I'm honestly not sure if Paramount's marketing department was trying to do some kind of cute subversion-of-expectations thing or if they just didn't know how to sell the movie they had and settled on a deceptive bait & switch routine instead. Seriously, just watch this trailer:
That looks like an epic tale of a Greek demi-god battling a host of weird creatures while defending an oppressed people from an army of demons sent from the underworld, right? That is not the case. In fact, not only is Hercules not that kind of movie, it actively mocks and berates those movies. This Hercules is just a really strong dude with a mind for military tactics. He's not even really a soldier, he's the leader of a band of mercenaries. They play into Hercules' own mythology and even employ his nephew as a storyteller who bolsters his allies' confidence or weakens his enemies' resolve, depending on the situation. Herc, along with his merry band of badasses, wanders the countryside from job to job, hoping to retire and live out his days in solitude after maybe causing the death of his wife and children. And here's the thing: that doesn't sound bad! A grizzled, guilt-ridden Hercules who outsmarts his enemies a travels with a group of hired guns? Sign me up!
But you lied to me, Paramount. You got me all hot and bothered to see The Rock fight mythological monsters and then five minutes into the movie you basically spat in my face. All that business with the Hydra and Nimean Lion and Cerberus the three-headed dog? It's all bullshit. What's in that trailer is essentially the sum total of what's in the movie and none of it turns out to be real. That cool fire whip that grabs Hercules by the neck? In the actual movie that's a whip made of bones and those fire effects are nowhere to be seen. All John Hurt's talk of "an army descended from Hades"? I don't even think that line is ever spoken. That's some trailer-only ADR right there. It's such a shame. When it comes right down to it, what I really want is to watch a Hercules movie where The Rock kills a guy with one punch to the face, not one where he sneakily hides arrowheads in his fist to make himself look cooler. Still, I probably would've enjoyed this movie so much more if only I didn't feel like I had been tricked into seeing it.
Bart and I cover all this and plenty more in Episode 24 of the podcast before delving into some of the news that came out of San Diego Comic Con and then drooling over that Mad Max: Fury Road footage. I'm happy to say that this is easily the best sounding episode of the podcast to date thanks to some newly acquired microphones. (Thanks, eBay!) Also, there's a silly little easter egg for those of you who listen all the way to the end.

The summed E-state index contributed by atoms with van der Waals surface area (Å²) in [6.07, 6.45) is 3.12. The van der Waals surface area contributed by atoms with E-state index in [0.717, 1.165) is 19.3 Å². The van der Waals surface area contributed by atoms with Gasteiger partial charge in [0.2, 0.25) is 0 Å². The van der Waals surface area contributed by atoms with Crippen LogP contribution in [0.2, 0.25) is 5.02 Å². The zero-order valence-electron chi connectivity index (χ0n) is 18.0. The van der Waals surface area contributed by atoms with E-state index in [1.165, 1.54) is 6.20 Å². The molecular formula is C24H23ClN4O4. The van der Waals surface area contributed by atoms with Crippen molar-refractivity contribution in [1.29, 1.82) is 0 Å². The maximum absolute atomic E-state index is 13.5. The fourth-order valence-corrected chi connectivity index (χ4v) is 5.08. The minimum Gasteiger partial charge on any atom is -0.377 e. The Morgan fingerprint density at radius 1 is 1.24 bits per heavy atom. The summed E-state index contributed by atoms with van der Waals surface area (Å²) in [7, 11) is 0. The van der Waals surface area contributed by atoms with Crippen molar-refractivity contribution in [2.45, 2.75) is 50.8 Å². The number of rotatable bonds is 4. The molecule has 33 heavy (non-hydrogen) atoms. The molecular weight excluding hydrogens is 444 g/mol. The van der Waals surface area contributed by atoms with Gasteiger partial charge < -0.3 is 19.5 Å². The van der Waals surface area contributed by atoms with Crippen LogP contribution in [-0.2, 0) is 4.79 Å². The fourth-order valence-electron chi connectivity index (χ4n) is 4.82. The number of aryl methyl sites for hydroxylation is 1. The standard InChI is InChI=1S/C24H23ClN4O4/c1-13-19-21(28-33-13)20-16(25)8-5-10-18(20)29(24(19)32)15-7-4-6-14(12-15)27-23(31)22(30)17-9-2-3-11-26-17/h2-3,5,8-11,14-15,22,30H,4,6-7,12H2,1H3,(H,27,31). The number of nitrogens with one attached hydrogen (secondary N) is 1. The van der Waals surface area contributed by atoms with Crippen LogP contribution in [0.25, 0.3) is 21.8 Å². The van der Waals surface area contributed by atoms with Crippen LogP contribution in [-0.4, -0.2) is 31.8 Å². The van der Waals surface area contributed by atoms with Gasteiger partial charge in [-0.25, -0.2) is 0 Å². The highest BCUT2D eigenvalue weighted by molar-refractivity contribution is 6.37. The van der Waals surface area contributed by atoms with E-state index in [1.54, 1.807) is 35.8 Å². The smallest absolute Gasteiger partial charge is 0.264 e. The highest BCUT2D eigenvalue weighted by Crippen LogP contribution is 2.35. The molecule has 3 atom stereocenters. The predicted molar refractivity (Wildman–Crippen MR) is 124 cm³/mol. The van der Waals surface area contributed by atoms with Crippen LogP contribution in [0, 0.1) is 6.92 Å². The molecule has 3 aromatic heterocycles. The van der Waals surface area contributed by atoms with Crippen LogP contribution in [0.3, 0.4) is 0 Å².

Next week we're talking Guardians Of The Motherfucking Galaxy. I can't wait.
*How do you know when to refer to him as Dwayne Johnson and when to refer to him as The Rock? I've chosen to employ Justice Potter Stewart's approach to pornography: I know it when I see it.
July 23, 2014
Alan Turing has been all over the news in recent months. First he received a posthumous pardon from the Queen of England after the state convicted him in 1952 for gross indecency, a.k.a. being gay. Even if he hadn't committed suicide, a royal pardon would have been cold comfort after the British government had him chemically castrated for his "crimes." Then in June there were claims that a computer had actually passed the Turing Test, a method for distinguishing artificial intelligence from human intelligence, although those claims remain suspect at best.
Now Turing is getting his own movie, The Imitation Game, which looks primarily focused on Turing's time as a British codebreaker during World War II. He was largely responsible for breaking the Nazi's seemingly impenetrable Enigma code, which helped to turn the tide and (spoilers!) bring victory to the Allied forces. I really hope that Turing's homosexuality is more than a historical footnote here, but I suspect this movie has little interest in telling that story. Benedict Cumberbatch stars as Turing alongside Keira Knightley, Mark Strong and the seemingly ageless Matthew Goode. Charles Dance also shows up, for all you Tywin Lannister fans out there. There is no sign of Peter Dinklage or a crossbow.
For those of you who prefer the written word to the moving image, Turing has a heavy presence in Neal Stephenson's incredible and dense novel Cryptonomicon, required reading for anyone interested in modern or historical cryptography. I first discovered Turing in middle school when I was reading Richard Hanley's The Metaphysics Of Star Trek. You know, like all the cool kids do.
July 22, 2014
We were all very sad to see Edgar Wright depart Marvel's Ant-Man movie, but when Kevin Feige closes a door, Working Title opens another, more British door.
Deadline is reporting that Wright's next movie will be Baby Driver, a film that seems destined for a better title. Apparently Wright has been working on the script for some time, whereas the title was slapped together haphazardly. The project must be decently developed at this point because Wright's frequent producing partner Nira Park and the chaps over at Working Title have this thing on the fast track (to a better title).
No word on whether or not Simon Pegg or Nick Frost will have any involvement but I kind of doubt it at this point. The Cornetto Trilogy is brilliant and finished. I suspect that all parties involved understand the value of moving on to explore new artistic avenues, although that doesn't preclude a reunion tour of sorts a few years down the line. In fact, one seems almost inevitable, but only when Wright, pictured above contemplating a less dumb title, is good and ready.
There's also no word on the film's plot. According to Mike Fleming at Deadline, "The project...is described as a collision of crime, action, music and sound." I describe that sentence as a collision of words, punctuation and grammar.
Kind of like that title.